Planning For An Unpredictable Future

The world economy has changed beyond imagination in recent years and will continue to change in the future. Given the nature and scale of the change is it possible to predict what might happen and plan for the future?

Understanding the changes

Events around the world are more connected and interconnected than they used to be and so what happens in China and Russia today affects us tomorrow.

Many economies are still struggling to get back to what are considered normal levels of growth and stability, as their reserves and patience are exhausted to depletion.

Debt levels remain horribly high as governments grab different versions of austerity in an attempt to tighten spending and reduce borrowing.

Low levels of demand are of concern too as government policies to stimulate economic growth struggle to make any significant impact.

Consumers benefit from falling energy prices but producers suffer from less profit and respond by withdrawing investment in infrastructure and staff.

Other factors such as the rapid growth of cities and the effects of an aging population that, at face value, may seem less important are proving to be crucial.

Cities around the world are growing at a tremendous pace and drawing in millions of people, which is negatively affecting the sustainability of rural areas and populations.

People are also living longer and having fewer children, which is causing the active labour force to both age and shrink, which is creating deep structural issues for local communities and economies.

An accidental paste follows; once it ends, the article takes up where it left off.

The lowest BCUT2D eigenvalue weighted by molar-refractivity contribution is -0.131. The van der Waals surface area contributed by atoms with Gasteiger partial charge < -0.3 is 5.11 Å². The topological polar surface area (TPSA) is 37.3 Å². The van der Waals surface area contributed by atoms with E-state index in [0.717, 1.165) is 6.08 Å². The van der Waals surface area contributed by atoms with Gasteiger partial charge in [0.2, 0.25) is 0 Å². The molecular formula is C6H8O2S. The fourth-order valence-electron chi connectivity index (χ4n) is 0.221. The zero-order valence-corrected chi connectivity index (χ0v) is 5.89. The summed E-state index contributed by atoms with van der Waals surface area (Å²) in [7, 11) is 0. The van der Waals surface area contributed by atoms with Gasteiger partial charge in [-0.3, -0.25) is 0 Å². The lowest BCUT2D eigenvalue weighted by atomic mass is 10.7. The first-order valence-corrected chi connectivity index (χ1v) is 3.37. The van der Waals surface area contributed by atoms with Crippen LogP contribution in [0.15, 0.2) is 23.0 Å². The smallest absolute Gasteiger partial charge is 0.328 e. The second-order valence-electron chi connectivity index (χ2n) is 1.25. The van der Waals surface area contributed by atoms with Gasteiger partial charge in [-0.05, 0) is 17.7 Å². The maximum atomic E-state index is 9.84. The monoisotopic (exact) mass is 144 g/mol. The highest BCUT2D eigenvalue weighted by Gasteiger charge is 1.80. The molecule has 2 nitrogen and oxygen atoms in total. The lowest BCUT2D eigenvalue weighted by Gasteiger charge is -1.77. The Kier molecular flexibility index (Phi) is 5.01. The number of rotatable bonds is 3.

Technology is having an effect too as the digital economy tightens its grip and devices like the smartphone bind people and services in previously unimagined ways.

Developments in artificial intelligence and robotics, albeit still in the early stages of their evolutionary cycle, are starting to disrupt business and entire industry sectors.

Trading relationships between countries are becoming more complex as economies grow ever more reliant on each other for a robust recovery.

Planning for an unpredictable future

It may not be possible to predict how any or all of these factors will affect the future but it is possible to consider different growth patterns and therefore different likely scenarios:

  •  weak but unpredictable growth that restricts planning in any meaningful or strategic way
  •  weak but predictable growth that enables planning based on modest but interrupted growth
  •  strong but uneven growth that enables planning based on periods of high but volatile growth
  •  strong and predictable growth that enables planning on a long-term and strategic basis

Regardless of particular growth levels economies will have to embrace uncertainty, build reserves, and organise in a way that absorbs intermittent shocks and spikes in volatility.

So, we may not be able to predict the future but we can plan for different versions of what might happen and therefore better manage what does happen.